Kuwait Airways is looking to take advantage of increasing cargo demand with the acquisition of dedicated freighters for its fleet.

Speaking to FlightGlobal at the Arab Air Carriers Organization conference in Abu Dhabi, chief executive Maen Razouqi said he believed the airline could support up to five freighters.

“We don’t have a full freighter,” he says. “We would take them tomorrow because the market is there.”

The airline is “in discussion” over the possible introduction of cargo aircraft.

Kuwait Airways is modernizing its fleet with Airbus A330-900s, having changed up to the larger aircraft from the A330-800.

Razouqi says the airline is building a 60:40 narrowbody-to-widebody operation, with the Airbus twinjets complementing the Gulf carrier’s Boeing 777-300ERs on long-haul routes.

But the airline also plans to deploy long-range Airbus A321LRs as part of a revamp of its single-aisle fleet, which will include six A321neos as well as nine A320neos.

Kuwait Airways-c-Airbus

Source: Airbus

Modernisation of Kuwait Airways has involved updating the fleet with jets including A330neos

Kuwait Airways will substantially expand its network with the additional capacity, adding 10 new destinations over the winter schedule and a further 15 in summer next year.

This will amount to a 50% growth in the network, says Razouqi.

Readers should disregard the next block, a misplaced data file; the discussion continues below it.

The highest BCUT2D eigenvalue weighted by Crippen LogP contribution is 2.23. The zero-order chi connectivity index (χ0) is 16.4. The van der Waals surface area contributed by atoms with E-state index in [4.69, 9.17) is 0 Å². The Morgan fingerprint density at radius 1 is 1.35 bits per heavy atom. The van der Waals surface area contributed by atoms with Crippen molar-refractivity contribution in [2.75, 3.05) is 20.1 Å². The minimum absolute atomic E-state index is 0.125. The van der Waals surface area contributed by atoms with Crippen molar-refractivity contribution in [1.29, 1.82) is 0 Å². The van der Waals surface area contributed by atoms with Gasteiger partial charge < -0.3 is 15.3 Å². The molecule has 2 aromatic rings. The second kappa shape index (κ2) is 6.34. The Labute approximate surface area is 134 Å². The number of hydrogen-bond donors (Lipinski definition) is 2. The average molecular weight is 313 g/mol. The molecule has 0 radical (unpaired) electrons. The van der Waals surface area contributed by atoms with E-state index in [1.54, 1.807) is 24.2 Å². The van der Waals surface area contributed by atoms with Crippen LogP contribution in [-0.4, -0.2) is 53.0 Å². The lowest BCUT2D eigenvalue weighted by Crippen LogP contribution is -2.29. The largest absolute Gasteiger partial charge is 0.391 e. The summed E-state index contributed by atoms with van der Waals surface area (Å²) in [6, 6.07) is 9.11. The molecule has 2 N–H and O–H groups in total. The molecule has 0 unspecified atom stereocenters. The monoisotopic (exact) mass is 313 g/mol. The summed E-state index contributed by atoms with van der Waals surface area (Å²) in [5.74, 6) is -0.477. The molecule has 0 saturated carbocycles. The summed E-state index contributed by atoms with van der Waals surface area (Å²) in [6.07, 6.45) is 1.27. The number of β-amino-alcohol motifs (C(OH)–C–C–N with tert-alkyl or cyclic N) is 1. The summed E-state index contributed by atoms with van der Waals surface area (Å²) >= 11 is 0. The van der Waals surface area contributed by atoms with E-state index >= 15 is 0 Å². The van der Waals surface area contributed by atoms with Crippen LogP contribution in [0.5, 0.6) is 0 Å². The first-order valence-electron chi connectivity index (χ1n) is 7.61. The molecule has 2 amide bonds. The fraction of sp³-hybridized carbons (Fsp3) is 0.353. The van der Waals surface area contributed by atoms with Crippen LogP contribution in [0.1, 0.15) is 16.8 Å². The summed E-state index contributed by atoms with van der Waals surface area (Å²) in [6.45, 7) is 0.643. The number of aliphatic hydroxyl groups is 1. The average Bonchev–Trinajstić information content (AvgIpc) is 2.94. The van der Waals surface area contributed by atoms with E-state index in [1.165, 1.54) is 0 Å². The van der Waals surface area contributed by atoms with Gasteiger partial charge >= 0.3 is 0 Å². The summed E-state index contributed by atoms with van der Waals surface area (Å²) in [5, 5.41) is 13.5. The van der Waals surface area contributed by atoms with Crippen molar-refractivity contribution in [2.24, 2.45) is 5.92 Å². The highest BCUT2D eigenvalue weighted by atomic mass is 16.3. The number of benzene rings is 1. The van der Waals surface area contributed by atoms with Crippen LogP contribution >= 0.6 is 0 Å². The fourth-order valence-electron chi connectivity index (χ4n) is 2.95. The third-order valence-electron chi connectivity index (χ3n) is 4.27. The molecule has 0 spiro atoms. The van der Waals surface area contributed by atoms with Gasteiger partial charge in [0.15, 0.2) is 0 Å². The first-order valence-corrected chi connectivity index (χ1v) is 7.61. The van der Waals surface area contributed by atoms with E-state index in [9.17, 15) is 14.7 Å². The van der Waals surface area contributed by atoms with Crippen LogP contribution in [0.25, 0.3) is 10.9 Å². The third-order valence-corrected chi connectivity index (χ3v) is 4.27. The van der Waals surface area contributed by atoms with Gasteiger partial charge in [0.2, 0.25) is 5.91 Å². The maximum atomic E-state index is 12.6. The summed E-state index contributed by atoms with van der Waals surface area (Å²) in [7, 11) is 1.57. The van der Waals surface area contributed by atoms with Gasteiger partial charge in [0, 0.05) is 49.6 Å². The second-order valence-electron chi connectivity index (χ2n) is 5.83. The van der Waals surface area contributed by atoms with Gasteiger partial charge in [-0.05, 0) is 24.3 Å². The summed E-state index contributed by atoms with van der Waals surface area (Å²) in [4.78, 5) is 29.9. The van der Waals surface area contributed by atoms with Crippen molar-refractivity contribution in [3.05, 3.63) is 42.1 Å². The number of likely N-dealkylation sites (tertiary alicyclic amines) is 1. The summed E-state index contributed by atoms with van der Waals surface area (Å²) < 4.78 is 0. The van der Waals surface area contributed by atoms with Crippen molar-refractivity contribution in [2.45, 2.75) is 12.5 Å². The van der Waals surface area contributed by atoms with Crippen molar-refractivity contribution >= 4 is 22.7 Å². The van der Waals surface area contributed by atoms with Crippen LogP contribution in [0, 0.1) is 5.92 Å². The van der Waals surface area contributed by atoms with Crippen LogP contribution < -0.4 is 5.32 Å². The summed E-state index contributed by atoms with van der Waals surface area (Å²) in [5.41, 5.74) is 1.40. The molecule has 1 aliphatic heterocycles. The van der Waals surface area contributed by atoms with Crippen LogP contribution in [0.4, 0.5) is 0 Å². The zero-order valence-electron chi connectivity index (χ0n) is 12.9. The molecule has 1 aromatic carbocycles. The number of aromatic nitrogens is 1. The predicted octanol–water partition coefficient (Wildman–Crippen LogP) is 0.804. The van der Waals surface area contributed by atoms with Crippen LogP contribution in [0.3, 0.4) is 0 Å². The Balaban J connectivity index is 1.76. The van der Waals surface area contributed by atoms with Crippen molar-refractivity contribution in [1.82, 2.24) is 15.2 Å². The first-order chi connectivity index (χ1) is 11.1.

While the airline already has a large number of pilots in training, it is looking to increase its cabin crew numbers by 50% this year – adding around 500, of which 300 have already been hired.

“During the pandemic this was the most affected resource,” says Razouqi.

Update of the fleet is crucial to Razouqi’s ambition to complete the transformation of the flag-carrier to be the most efficient airline.

Razouqi – who was appointed to the top post a year ago – said he had started a “three-year journey” intended to “gain the highest level of value to our shareholders and the state of Kuwait”.

The carrier has labored under an inefficient structure, and the need for an overhaul became particularly pressing when the government opened the Kuwaiti home market to new airlines – including budget operator Jazeera Airways.

Kuwait Airways has edged towards being leaner, says Razouqi, with a 20% reduction in management and exploration of potential outsourcing of the non-core jobs.

He says the carrier is aiming to break even by the end of 2024, and that he is “confident” about the target – stating that the airline has cut losses by 63% this year.

“There’s a huge opportunity to execute, if we don’t add cost,” says Razouqi.